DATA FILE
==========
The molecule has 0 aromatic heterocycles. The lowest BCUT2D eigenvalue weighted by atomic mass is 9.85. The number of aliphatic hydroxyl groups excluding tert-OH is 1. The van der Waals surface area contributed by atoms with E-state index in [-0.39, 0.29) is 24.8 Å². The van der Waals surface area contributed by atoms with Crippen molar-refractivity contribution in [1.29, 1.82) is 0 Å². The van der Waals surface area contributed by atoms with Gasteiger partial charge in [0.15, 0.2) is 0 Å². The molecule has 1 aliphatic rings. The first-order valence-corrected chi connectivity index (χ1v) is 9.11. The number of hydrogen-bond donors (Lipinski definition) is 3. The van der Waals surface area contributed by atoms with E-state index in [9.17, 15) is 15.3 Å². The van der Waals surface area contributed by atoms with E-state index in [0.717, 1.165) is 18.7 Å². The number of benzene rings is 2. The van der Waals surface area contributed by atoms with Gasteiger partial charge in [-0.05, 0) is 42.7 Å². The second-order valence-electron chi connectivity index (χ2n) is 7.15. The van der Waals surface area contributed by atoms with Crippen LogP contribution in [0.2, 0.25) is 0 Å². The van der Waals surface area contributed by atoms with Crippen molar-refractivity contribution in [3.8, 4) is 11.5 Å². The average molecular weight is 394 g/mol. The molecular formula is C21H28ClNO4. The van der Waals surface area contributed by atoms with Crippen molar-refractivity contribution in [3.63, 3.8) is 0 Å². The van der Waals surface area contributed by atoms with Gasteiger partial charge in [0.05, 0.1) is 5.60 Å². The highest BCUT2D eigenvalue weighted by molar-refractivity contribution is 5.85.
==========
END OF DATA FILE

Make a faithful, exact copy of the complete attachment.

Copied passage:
The molecule has 0 aromatic heterocycles. The lowest BCUT2D eigenvalue weighted by atomic mass is 9.85. The number of aliphatic hydroxyl groups excluding tert-OH is 1. The van der Waals surface area contributed by atoms with E-state index in [-0.39, 0.29) is 24.8 Å². The van der Waals surface area contributed by atoms with Crippen molar-refractivity contribution in [1.29, 1.82) is 0 Å². The van der Waals surface area contributed by atoms with Gasteiger partial charge in [0.15, 0.2) is 0 Å². The molecule has 1 aliphatic rings. The first-order valence-corrected chi connectivity index (χ1v) is 9.11. The number of hydrogen-bond donors (Lipinski definition) is 3. The van der Waals surface area contributed by atoms with E-state index in [9.17, 15) is 15.3 Å². The van der Waals surface area contributed by atoms with E-state index in [0.717, 1.165) is 18.7 Å². The number of benzene rings is 2. The van der Waals surface area contributed by atoms with Gasteiger partial charge in [-0.05, 0) is 42.7 Å². The second-order valence-electron chi connectivity index (χ2n) is 7.15. The van der Waals surface area contributed by atoms with Crippen LogP contribution in [0.2, 0.25) is 0 Å². The van der Waals surface area contributed by atoms with Crippen molar-refractivity contribution in [3.8, 4) is 11.5 Å². The average molecular weight is 394 g/mol. The molecular formula is C21H28ClNO4. The van der Waals surface area contributed by atoms with Crippen molar-refractivity contribution in [3.63, 3.8) is 0 Å². The van der Waals surface area contributed by atoms with Gasteiger partial charge in [0.05, 0.1) is 5.60 Å². The highest BCUT2D eigenvalue weighted by molar-refractivity contribution is 5.85.